• Thesaurus
Please submit a word or phrase above.
Print this page

Print this page

Why can't I print more than one page at a time?

Help
Full screen
Items saved from this article
  • Highlights & Notes
  • Citations
Some of your highlights are legacy items.

Highlights saved before July 30, 2012 will not be displayed on their respective source pages.

You can easily re-create the highlights by opening the book page or article, selecting the text, and clicking “Highlight.”

matching results for page

    Questia reader help

    How to highlight and cite specific passages

    1. Click or tap the first word you want to select.
    2. Click or tap the last word you want to select, and you’ll see everything in between get selected.
    3. You’ll then get a menu of options like creating a highlight or a citation from that passage of text.

    OK, got it!

    Cited passage

    Style
    Citations are available only to our active members.
    Buy instant access to cite pages or passages in MLA 8, MLA 7, APA and Chicago citation styles.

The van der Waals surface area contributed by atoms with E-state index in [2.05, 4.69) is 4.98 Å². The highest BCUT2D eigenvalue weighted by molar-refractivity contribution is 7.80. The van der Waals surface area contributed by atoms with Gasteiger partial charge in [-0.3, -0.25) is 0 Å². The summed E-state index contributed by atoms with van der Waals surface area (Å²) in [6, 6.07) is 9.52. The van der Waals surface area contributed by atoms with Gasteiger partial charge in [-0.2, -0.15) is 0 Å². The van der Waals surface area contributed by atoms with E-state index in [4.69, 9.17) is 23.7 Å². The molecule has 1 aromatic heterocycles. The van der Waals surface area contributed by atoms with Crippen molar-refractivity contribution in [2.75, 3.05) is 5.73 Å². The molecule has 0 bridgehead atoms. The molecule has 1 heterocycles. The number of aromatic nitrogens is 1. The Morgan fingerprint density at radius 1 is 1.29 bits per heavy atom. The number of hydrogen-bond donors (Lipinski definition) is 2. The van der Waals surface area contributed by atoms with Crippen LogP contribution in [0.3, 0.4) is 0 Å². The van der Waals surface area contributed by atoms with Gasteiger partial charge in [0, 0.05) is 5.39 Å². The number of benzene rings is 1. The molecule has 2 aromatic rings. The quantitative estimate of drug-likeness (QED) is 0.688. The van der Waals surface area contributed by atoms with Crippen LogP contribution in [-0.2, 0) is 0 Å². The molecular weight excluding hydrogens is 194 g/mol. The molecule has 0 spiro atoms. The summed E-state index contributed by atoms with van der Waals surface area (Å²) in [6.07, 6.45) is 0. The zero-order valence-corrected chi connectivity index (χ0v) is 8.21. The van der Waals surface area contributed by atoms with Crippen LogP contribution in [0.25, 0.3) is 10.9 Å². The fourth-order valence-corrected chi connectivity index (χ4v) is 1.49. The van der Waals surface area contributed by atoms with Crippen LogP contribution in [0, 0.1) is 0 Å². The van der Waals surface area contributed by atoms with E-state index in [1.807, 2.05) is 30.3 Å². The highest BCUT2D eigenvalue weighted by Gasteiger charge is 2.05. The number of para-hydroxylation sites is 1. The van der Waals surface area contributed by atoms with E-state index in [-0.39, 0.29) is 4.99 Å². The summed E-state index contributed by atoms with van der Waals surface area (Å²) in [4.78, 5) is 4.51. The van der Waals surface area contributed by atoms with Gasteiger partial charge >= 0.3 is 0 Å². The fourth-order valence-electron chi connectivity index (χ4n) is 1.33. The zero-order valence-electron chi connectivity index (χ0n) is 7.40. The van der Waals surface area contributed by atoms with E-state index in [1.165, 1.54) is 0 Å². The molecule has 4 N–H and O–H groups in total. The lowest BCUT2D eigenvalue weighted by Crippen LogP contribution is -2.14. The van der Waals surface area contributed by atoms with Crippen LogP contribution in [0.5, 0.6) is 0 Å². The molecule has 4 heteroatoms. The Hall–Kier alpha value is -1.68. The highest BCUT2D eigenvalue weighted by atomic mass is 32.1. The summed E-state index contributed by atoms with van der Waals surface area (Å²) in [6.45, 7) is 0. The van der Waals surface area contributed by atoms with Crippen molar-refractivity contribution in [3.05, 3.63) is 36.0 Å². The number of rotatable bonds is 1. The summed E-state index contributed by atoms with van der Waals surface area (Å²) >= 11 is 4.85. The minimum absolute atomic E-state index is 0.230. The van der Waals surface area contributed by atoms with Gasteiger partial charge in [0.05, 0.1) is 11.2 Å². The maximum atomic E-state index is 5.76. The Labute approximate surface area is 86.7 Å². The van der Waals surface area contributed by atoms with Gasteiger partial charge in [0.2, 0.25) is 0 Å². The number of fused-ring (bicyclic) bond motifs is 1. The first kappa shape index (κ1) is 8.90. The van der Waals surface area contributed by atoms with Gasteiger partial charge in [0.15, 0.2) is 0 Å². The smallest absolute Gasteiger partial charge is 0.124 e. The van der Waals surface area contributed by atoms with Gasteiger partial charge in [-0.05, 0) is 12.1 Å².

"Portraying himself as an honest, ordinary person helped Lincoln identify with his audiences." (Einhorn, 1992, p. 25).

    "Portraying himself as an honest, ordinary person helped Lincoln identify with his audiences." (Einhorn 25)

    "Portraying himself as an honest, ordinary person helped Lincoln identify with his audiences." (Einhorn 25)

    "Portraying himself as an honest, ordinary person helped Lincoln identify with his audiences."1

    1. Lois J. Einhorn, Abraham Lincoln, the Orator: Penetrating the Lincoln Legend (Westport, CT: Greenwood Press, 1992), 25, http://www.questia.com/read/27419298.

    Cited passage

    Thanks for trying Questia!

    Please continue trying out our research tools, but please note, full functionality is available only to our active members.

    Your work will be lost once you leave this Web page.

    Buy instant access to save your work.

    Already a member? Log in now.

    Search by... Author
    Show... All Results Primary Sources Peer-reviewed

    Oops!

    An unknown error has occurred. Please click the button below to reload the page. If the problem persists, please try again in a little while.